Dinner with the President

This morning at 6 a.m., I was breastfeeding my 4-month-old and scrolling through emails on my iPhone, I discovered that my boss had dinner with the President and  Michelle Obama last night! Talk about a once in a lifetime opportunity! She’s still in D.C., but I cannot wait to hear about it after she gets back! (Can you tell? I’m ending every sentence with an exclamation point!)  And we’re always excited about opportunities to get Rocketown‘s name out there, and how often do Nashville non-profit’s get a chance to go viral across the country? Of course, there’s a wet blanket to this story. I texted my mom this morning to share the titillating news, and she seemed a little less than enthused, firing off a l lot of questions. Granted, I sent the text knowing my parents are staunch Republicans and belong to the “dethrone Obama” club, however, you assume people can look past their differences to recognize that having dinner with a president, any president, is the story of a lifetime and definitely worth a handshake and a pat on the back, even in a campaign year. Feeling a little deflated after the text conversation I had with my mom, I worry about the inevitable onslaught of judgment and critique bound to rush in once the news circulates across our red state of Tennessee and not to mention our donors. My hope is that extremely raw energy from this week and naming Rick Santorum as Tennessee’s Republican representative will not make our supporters see red in the way of Rocketown blood. There is bound to be backlash, that’s what politics does, it divides. But I hope and I pray, that the collective “we” of Rocketown will see this as an opportunity to share the same grace with one another that we extend to the kids that come through our doors. We should remember that love, grace, and a shared mission unite us. That not only the teens that we serve, but the community will be watching us. And our actions and our words will reflect this place. This is an organization that we offer to kids as a “safe place”, a “come as you are” establishment, regardless of race, gender, religion, status, socioeconomic standing, political stance, sexual orientation and personal preference. THEY will be watching and measuring our acceptance of one another. Where we draw the line, what we argue about, what we find “unforgivable”. All that comes to mind as I write this is, “United we stand, divided we fall”. No one ever said grace was easy, we live life with people who think, act and look different than us. It’s a challenge, but it’s worth wrestling over. People are more important than affiliation. And we are one, under God, His children of equal value, no favorites. And I will start praying now, that the amazing grace that was shown to each of us, will flow forth from all of us.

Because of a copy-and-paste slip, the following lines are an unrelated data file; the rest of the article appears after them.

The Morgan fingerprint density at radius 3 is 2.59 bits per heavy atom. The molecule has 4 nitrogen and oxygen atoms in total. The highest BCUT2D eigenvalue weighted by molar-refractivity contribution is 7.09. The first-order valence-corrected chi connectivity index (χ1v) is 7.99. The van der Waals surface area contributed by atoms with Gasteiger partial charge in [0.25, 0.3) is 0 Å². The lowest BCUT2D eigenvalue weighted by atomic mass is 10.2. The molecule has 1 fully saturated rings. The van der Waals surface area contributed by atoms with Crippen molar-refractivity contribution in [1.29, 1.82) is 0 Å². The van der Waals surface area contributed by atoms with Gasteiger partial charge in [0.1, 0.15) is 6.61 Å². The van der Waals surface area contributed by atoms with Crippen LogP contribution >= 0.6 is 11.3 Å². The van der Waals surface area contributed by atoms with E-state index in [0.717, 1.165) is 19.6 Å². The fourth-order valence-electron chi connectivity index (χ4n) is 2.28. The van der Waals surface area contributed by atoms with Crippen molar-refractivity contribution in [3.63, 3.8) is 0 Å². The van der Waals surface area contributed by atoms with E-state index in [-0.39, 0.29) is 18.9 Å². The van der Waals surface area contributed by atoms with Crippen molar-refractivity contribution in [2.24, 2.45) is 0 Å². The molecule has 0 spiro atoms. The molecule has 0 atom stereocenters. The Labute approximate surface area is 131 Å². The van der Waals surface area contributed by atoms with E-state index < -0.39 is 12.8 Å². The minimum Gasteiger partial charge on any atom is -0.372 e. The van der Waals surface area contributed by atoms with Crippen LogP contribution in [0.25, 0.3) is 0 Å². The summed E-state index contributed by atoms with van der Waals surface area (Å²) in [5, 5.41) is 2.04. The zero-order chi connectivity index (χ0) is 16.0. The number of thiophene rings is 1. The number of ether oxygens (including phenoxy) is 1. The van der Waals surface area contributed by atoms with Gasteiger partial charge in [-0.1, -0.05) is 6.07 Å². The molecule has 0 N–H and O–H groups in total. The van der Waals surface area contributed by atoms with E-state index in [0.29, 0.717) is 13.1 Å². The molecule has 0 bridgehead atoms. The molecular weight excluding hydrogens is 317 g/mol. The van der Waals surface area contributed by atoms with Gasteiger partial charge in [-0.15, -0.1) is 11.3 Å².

Shalom, Lauren

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